As such, you may start to experience symptoms of Folate & B12 deficiency: 

  • Fatigue
  • Low energy,
  • Paraesthesia (pins and needles)
  • Mouth ulcers
  • Muscle weakness
  • Cognitive impairment.

Keep in mind, though, that anemia isn’t always brought on by a lack of intake.

Folate deficiency anemia can also result in inadequate intestinal absorption.  Usually due to damage of the intestinal lining, which can happen in conditions like Celiac disease, for example.

4. Looking to conceive now or anytime in the future? You'll want Folate

Women reading about the benefits of folate

We all know how important eating healthy, staying hydrated, exercising, and avoiding toxins like cigarettes and alcohol is for conception.

But getting enough folate in your diet is also essential.

And of all the important roles of folate, its involvement in pregnancy is probably the most notable.

It’s also important to remember that folate isn’t just critical once you discover you’re pregnant - it’s also critical pre-conception.

From the moment conception happens, usually before you even get a positive pregnancy test, your baby is already producing important neurological cells that are vital for the development of the brain and spin.

Folate is required for all the above.

One of the most prominent functions of folate in pregnancy is the prevention of neural tube defects (NTDs). These arise from failure of embryonic neural tube closure between 21-27 days after conception, which is also a time when most women may not even realize they’re pregnant [6].

NTDs include various malformations, such as those in the brain (anencephaly) or lesions of the spin (spina bifida), both of which are life-threatening.

Hence, ensuring you are getting adequate folate before trying to conceive is incredibly important.

According to a 2015 study, 22.8% of women aged 12-49 had suboptimal levels of RBC folate concentration [7]. Meaning that if they were to get pregnant, their risk of fetal NTDs is increased.

Adequate folate during pregnancy also decreases the risk of:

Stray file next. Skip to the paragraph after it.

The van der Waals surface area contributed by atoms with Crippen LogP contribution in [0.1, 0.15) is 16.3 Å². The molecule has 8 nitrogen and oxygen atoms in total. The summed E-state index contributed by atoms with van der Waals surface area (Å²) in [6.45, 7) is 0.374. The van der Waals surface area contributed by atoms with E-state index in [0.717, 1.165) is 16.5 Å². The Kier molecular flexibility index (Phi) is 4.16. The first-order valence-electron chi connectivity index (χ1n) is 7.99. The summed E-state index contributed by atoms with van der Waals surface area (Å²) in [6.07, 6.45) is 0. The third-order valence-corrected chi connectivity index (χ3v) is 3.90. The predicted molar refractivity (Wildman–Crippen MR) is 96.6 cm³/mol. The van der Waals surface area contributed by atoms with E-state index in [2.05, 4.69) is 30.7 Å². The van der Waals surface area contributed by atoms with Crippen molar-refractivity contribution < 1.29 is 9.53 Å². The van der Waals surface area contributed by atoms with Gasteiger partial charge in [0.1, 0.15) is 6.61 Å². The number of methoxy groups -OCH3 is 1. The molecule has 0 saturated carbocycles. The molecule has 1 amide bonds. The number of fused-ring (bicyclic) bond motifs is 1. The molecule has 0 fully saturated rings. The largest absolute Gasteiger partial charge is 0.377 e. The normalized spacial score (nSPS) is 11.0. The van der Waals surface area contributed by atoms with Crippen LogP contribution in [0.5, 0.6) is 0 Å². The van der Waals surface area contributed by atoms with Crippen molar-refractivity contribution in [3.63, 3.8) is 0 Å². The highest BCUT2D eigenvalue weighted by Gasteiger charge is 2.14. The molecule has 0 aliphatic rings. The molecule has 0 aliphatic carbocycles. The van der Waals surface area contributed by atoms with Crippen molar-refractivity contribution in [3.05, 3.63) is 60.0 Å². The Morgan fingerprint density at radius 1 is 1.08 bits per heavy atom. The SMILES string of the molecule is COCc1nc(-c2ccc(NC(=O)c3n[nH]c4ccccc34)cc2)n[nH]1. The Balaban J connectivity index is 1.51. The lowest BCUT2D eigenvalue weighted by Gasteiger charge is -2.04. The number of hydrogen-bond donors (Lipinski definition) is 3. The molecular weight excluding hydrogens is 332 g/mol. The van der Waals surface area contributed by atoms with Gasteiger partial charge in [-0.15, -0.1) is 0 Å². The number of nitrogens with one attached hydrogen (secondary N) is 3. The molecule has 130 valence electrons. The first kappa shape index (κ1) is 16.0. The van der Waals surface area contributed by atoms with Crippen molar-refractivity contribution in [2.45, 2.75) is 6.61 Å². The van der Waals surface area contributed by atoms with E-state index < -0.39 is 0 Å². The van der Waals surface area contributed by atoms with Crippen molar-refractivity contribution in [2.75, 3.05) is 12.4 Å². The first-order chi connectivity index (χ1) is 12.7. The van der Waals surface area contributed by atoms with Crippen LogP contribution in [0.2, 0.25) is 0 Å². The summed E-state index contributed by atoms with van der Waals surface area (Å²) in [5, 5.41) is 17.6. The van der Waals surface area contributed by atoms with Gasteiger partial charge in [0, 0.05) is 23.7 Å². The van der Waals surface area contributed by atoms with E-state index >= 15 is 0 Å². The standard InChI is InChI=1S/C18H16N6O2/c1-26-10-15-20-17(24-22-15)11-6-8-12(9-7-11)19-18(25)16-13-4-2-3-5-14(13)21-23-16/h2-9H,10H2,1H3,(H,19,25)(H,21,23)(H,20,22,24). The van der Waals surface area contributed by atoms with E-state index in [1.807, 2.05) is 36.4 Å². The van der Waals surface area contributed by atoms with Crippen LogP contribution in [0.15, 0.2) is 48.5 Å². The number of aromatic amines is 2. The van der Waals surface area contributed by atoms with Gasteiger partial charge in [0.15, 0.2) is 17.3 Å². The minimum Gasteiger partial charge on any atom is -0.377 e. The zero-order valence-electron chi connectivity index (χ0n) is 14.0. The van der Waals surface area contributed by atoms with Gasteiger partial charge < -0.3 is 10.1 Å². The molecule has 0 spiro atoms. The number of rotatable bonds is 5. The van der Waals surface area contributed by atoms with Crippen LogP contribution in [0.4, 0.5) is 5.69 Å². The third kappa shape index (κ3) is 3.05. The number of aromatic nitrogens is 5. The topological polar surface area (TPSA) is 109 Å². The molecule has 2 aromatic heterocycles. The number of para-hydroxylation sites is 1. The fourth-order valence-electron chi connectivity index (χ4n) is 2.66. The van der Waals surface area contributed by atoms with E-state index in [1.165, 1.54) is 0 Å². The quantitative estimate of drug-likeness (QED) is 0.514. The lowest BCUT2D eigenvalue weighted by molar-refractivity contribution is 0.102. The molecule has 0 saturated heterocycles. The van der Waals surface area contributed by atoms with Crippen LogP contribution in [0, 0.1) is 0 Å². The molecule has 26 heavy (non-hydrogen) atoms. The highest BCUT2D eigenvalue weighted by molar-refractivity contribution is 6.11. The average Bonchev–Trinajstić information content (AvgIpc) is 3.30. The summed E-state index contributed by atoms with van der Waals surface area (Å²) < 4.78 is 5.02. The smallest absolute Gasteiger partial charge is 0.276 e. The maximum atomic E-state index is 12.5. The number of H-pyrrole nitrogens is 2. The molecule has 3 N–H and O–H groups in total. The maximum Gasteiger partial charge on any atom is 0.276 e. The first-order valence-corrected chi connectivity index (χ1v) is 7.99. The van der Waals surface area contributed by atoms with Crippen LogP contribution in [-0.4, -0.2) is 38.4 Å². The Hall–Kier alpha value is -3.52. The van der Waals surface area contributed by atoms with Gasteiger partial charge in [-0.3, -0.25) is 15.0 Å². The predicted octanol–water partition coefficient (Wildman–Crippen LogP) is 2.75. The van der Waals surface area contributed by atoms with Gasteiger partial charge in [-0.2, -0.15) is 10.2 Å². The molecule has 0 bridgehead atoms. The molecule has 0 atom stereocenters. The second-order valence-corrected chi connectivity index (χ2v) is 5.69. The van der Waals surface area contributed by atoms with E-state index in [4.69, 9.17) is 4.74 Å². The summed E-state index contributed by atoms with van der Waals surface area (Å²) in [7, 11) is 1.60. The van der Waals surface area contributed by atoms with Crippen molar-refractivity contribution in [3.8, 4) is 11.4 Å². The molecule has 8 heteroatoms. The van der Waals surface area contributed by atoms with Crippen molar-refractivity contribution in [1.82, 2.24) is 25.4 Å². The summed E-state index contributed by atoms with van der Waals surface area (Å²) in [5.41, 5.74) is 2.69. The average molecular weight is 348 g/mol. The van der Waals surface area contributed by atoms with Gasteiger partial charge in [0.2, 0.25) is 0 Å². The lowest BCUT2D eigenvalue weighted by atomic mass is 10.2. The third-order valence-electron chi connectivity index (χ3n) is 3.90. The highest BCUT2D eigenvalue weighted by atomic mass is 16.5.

• congenital abnormalities like orofacial clefts
  • low birth weight and pre-term births
  • miscarriage
  • and other pregnancy complications, such as pre-eclampsia and placental abruption [8, 9].

Where Women Can Find Folate

Bunch of Asparagus used to explain the sources and benefits of Folate for Women

So, you’re probably thinking supplementation is the best route to guarantee adequate intake, but there are also many food sources that contain good amounts.

But while food is of course the most ideal way to get folate, there’s no promise that you’ll absorb enough. 

As a result, supplementation via high quality multivitamins (such as Performance Lab NutriGenesis Multi for Women) may be something to consider in addition to eating folate-rich foods.

If you go down that route, ensure you’re buying a supplement containing the already methylated form, methylfolate.

This specific form is what’s need for the conversion of homocysteine back to methionine, and also means it doesn’t need to be converted from folic acid to methylfolate in order to be utilized.

Folate, however, is naturally found in many foods. And if you’re a vegan or vegetarian, you need not worry!

Here are your best sources of Folate for women:

  • Beef liver - one of the most concentrated sources available
  • Legumes (kidney beans, peas, lentils)
  • Asparagus
  • Eggs
  • Leafy greens (kale, arugula, spinach)
  • Beets
  • Citrus (orange, grapefruit, lemon, lime)
  • Brussel sprouts
  • Broccoli
  • Nuts and seeds (walnuts, flax)
  • Avocado